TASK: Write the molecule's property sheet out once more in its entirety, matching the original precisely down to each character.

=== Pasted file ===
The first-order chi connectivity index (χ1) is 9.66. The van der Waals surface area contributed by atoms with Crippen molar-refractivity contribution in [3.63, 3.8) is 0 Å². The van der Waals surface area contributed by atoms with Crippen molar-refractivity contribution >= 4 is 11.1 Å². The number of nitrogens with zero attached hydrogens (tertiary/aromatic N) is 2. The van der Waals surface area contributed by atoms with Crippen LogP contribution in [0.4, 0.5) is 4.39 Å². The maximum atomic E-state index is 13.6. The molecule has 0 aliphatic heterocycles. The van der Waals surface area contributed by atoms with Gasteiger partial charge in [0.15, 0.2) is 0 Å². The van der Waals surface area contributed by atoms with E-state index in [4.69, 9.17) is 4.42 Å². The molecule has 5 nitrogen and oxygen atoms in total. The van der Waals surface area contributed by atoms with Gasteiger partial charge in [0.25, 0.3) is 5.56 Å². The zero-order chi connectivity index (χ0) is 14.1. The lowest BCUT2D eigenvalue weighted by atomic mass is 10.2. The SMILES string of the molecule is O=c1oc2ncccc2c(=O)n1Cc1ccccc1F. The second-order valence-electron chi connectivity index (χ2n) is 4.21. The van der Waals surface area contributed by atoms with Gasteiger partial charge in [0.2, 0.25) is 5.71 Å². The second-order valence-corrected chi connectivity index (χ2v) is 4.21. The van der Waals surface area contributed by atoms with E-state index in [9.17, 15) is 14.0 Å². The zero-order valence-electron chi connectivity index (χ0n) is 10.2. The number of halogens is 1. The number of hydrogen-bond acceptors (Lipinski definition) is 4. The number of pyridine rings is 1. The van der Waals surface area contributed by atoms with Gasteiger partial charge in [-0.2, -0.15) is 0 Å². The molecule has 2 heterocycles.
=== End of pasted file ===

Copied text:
The first-order chi connectivity index (χ1) is 9.66. The van der Waals surface area contributed by atoms with Crippen molar-refractivity contribution in [3.63, 3.8) is 0 Å². The van der Waals surface area contributed by atoms with Crippen molar-refractivity contribution >= 4 is 11.1 Å². The number of nitrogens with zero attached hydrogens (tertiary/aromatic N) is 2. The van der Waals surface area contributed by atoms with Crippen LogP contribution in [0.4, 0.5) is 4.39 Å². The maximum atomic E-state index is 13.6. The molecule has 0 aliphatic heterocycles. The van der Waals surface area contributed by atoms with Gasteiger partial charge in [0.15, 0.2) is 0 Å². The van der Waals surface area contributed by atoms with E-state index in [4.69, 9.17) is 4.42 Å². The molecule has 5 nitrogen and oxygen atoms in total. The van der Waals surface area contributed by atoms with Gasteiger partial charge in [0.25, 0.3) is 5.56 Å². The zero-order chi connectivity index (χ0) is 14.1. The lowest BCUT2D eigenvalue weighted by atomic mass is 10.2. The SMILES string of the molecule is O=c1oc2ncccc2c(=O)n1Cc1ccccc1F. The second-order valence-electron chi connectivity index (χ2n) is 4.21. The van der Waals surface area contributed by atoms with Gasteiger partial charge in [0.2, 0.25) is 5.71 Å². The second-order valence-corrected chi connectivity index (χ2v) is 4.21. The van der Waals surface area contributed by atoms with E-state index in [9.17, 15) is 14.0 Å². The zero-order valence-electron chi connectivity index (χ0n) is 10.2. The number of halogens is 1. The number of hydrogen-bond acceptors (Lipinski definition) is 4. The number of pyridine rings is 1. The van der Waals surface area contributed by atoms with Gasteiger partial charge in [-0.2, -0.15) is 0 Å². The molecule has 2 heterocycles.